Friday, September 28, 2012

We Are All Enlisted

The paperback version of my new book Preserve, Protect & Defend will be released Monday, October 1st. You can order the book on my website at for only $8.95. From now until October 5th, for each copy of the book you order you will receive a free book. That’s two copies of a great book for only $8.95. I am confident that you will love this book, so your bonus book is for you to give away to someone you think will enjoy the book too.

The reviews from the readers of the e-book have been extremely positive. Many have commented, “I couldn’t put it down.” The following is one of the comments I received:

“Cameron has created a work that transcends all others. He beautifully merges history, truth, and an edge of your seat thriller into a book that you cannot put down. Preserve, Protect and Defend is one of the best written narratives.”

The following is one of my many favorite stories from the Revolutionary War. The account, dated December 31, 1776, was recorded by a sergeant in the army. “Our men . . . were without shoes or other comfortable clothing; and as traces of our march towards Princeton, the ground was literally marked with the blood of the soldier’s feet. . . On the last day of December 1776 the time for which I and most of my regiment had enlisted expired. [Washington called the regiment into formation and urged them to reenlist. The drums beat and Washington called for volunteers willing to stay to step forward.] Not a man turned out. The soldiers worn down with fatigue and privations, had their hearts fixed on home and the comforts of the domestic circle, and it was hard to forego the anticipated pleasures of the society of our dearest friends. [Washington turned and began to ride away, and then stopped.]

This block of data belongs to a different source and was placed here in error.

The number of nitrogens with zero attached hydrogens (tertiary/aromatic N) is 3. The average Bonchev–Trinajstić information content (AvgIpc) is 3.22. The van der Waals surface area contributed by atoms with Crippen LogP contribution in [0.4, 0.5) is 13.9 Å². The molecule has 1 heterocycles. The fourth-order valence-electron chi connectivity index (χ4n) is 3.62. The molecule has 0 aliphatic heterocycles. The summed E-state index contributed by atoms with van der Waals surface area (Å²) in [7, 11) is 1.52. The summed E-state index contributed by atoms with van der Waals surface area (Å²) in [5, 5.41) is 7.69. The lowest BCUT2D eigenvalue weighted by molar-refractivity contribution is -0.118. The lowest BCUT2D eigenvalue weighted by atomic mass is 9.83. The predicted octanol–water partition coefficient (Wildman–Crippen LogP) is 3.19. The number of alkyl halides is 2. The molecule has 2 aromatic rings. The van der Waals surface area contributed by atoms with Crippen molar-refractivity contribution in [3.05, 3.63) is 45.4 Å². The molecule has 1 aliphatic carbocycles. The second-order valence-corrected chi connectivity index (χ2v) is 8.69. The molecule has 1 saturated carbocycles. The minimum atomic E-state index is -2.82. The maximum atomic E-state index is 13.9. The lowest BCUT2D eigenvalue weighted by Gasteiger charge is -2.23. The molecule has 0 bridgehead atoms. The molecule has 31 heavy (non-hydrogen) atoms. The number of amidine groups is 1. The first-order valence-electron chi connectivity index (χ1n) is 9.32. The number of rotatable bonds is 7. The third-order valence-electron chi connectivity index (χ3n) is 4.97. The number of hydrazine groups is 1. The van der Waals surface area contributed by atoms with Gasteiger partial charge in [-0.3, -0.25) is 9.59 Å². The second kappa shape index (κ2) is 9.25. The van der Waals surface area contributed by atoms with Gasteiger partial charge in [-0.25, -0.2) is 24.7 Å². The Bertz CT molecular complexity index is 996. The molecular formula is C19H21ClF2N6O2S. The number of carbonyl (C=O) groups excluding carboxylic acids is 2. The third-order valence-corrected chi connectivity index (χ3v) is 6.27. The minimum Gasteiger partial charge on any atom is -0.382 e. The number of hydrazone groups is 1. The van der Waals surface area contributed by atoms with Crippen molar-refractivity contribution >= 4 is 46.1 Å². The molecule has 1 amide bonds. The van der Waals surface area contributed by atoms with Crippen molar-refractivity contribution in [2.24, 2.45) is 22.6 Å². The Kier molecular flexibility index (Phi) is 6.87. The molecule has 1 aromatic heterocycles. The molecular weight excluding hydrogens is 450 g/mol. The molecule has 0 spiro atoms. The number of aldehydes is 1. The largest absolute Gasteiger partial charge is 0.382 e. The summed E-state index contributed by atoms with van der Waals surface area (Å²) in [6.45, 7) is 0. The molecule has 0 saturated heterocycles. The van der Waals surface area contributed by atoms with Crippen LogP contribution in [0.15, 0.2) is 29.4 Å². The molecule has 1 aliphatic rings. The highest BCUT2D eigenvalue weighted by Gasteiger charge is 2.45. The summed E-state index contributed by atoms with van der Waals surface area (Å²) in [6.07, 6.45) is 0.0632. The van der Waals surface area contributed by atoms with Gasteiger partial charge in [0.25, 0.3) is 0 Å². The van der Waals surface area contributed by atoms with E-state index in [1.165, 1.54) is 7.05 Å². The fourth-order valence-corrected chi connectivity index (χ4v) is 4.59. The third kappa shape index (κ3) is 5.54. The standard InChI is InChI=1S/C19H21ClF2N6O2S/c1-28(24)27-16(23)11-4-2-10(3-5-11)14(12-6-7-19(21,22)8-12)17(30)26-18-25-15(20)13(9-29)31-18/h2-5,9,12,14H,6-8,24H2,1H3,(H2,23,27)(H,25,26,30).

“The General wheeled his horse about, rode in front of the regiment and addressing us again said, ‘My brave fellows, you have done all I asked you to do, and more than could be reasonably expected, but your country is at stake, your wives, your houses, and all that you hold dear. You have worn yourselves out with fatigues and hardships, but we know not how to spare you. If you will consent to stay one month longer, you will render that service to the cause of liberty, and to your country, which you can probably never do under any other circumstance. The present is emphatically the crisis, which is to decide our destiny.’ The drums beat a second time. The soldiers felt the force of the appeal. One said to another, ‘I will remain if you will.’ Others remarked ‘We cannot go home under such circumstances.’ A few stepped forth, and their example was immediately followed by nearly all.” (The Pennsylvania Magazine of History and Biography, Volume 20 (Philadelphia, PA, Historical Society of Pennsylvania, 1896), 515-516) “God Almighty inclined their hearts to listen to the proposal and they engaged anew. Let it be remembered to their Eternal honor.” (Gerald M. Carbone, Nathanael Greene: A Biography of the American Revolution (New York, NY: Palgrave Macmillan, 2008), 58)

America is again faced with a crisis that will decide our destiny. You are needed to enlist in the cause for freedom. You have a unique opportunity to serve your country in the fight for freedom and to be a part of the glorious cause of America. Your work is needed to teach and inspire others to learn and live the principles of freedom.